[Coral-List] fiddling symphonic hypotheses while cities of coral crumble.
lesk at bu.edu
Wed Oct 11 23:15:08 EDT 2006
Boring organisms are invisible snores, but...
while everybody is snoring, it is easy to forget that there is a
distinct reef phase- albeit uncommon these days in the Caribbean- in
which coral reef is reduced to deeply gouged carbonate moonscape, by
swarms of echinoderm beavers. What Andrew says about sponges is
absolutely true- who is examining the effects on clionid excavation
rates of food web alteration combined with coastal eutrophication?
Also ignored are endolithic fungi that prey on living corals, and few
notice that stony coral skeletons are shot through with a complex,
multifaceted community of fungi, three algal phyla, sponges,
prokaryotes, and motile fossorials that may well profoundly influence
colony attachment, submarine cementation, coral health, and the coral-
fleshy algal relationship. In the Indo-Pacific, what to us are
boring clams are to triggerfishes fascinating delicacies; the pig-
like invertivores pulverize healthy coral beds in hot pursuit of the
long skinny steamers. The life and death of coral reefs is baroque
and filigreed, and never so simple as a paper must be in order to
pass peer review.
Folks are dead wrong if they promise that radical reductions in
nutrient inputs, fishing, and deforestation will completely reverse
the decline of coral reefs, not while that giant magnifying glass in
the sky moves diabolically about. But local stewardship will damned
straight help, though admittedly to varying degrees, and nobody has
suggested a single better idea of what to do out in the real world,
while suits duke it out over carbon units in all the world's tongues
beside the Hudson River.
Local communities need scientists willing to stay put long enough to
teach and set an example, who roll their sleeves and bend their
shoulders to the tasks of local stewardship alongside those very
citizens they strive to empower. That scientists must argue amongst
themselves to hone their deductive and predictive powers is a given,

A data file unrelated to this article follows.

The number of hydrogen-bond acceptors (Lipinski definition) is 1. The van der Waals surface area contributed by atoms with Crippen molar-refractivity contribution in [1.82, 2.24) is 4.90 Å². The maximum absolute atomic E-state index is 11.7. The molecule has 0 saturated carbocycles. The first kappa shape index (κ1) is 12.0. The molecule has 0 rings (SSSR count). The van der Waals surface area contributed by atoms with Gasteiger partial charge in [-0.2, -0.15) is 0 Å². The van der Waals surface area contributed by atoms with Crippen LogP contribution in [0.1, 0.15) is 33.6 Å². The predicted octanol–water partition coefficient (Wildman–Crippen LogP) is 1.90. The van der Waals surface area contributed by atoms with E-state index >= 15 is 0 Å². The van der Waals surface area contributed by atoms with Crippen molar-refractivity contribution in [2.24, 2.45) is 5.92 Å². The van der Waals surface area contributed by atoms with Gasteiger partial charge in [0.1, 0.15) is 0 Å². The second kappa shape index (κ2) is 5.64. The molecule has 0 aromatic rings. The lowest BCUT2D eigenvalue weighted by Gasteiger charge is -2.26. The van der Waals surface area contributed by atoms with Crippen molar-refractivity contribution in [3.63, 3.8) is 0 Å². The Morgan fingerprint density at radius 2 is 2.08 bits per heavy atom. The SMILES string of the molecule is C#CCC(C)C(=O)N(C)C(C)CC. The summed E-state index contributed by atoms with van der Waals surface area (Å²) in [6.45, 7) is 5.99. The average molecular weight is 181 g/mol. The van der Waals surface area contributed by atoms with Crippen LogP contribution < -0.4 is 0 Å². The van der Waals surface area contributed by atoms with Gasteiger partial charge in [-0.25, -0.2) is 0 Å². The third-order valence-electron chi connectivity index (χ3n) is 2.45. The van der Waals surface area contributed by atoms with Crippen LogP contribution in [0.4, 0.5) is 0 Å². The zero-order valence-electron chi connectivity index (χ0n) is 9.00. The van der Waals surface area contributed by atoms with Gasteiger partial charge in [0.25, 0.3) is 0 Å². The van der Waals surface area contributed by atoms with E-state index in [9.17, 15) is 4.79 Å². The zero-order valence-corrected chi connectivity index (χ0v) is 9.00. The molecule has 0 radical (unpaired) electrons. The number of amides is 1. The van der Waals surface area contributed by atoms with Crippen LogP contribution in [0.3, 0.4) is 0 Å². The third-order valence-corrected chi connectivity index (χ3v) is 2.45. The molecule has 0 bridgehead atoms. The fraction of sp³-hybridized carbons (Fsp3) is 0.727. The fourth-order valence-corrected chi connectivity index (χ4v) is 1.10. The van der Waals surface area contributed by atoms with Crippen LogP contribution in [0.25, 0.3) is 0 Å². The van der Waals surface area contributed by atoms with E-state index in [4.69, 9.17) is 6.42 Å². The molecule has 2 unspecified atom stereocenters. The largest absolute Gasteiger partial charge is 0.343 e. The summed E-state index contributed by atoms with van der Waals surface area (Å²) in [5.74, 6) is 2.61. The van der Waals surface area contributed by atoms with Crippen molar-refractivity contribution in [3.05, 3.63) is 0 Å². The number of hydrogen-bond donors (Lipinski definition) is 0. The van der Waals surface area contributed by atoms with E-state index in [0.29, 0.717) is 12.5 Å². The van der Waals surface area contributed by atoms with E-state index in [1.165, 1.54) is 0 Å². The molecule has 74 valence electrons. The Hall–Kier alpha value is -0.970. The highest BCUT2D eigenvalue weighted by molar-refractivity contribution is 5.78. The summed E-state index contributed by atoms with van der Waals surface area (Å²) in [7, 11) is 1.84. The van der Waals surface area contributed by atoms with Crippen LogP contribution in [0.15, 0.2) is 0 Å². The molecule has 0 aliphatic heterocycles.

but that is the joy of their craft and worlds apart from what is
required of them on the beach. When we're out there counting fish
and running transects and experiments in the field, let's all take
the time to become adopted by our host villages and nations, and to
explain straight up, over and over again, why what they themselves
can do matters so. The science may have a very long way to go, but
the wisdom is already there and has been for centuries.
Unless, of course, you are truly convinced that those giant moving
spots of heat and pestilence ultimately and soon will end it all for
coral reefs no matter what we do.
Tell us all this: how can marine scientists throughout their careers
be better communicators and leaders in seaside communities by virtue
of, and without sacrificing, their scientific credibility? Those
among us secured by tenure who do not so speak out should be ashamed
of ourselves. As for those who are still at the mercy of their
seniors, we traditionally exhort junior scientists not to be too
publicly visible before they get tenure. So listen: we who are
voting on your future have little idea what you all are actually
doing out there in the field, so do some good outside our view lest
you be penalized for ignoring your studies. Our careful experiments,
our scholarly debates- these matter a great deal in the long run.
But in the trenches, today and tomorrow, it is us as that army of
muddy, wet, beer-swigging, outspoken leaders who will carry the day.
I hear nothing of the double edged sword that is top-down grazing
in the presence of plenty of nutrient: the boring/ bio-erosion aspect
of reef dynamics.
In terms of overall reef preservation/restoration there is more
then just top or bottom... It's more of a 3-D set of dramas.
Even if the grazers turn out to be the great saviors of living,
growing coral, based on what i see in Montego Bay the reef structure
is still crumbling from within so long as the water is full of sponge
food. And the urchins themselves are no angels.
My two cents.
Professor of Biology
Boston University Marine Program
Marine Management Area Science
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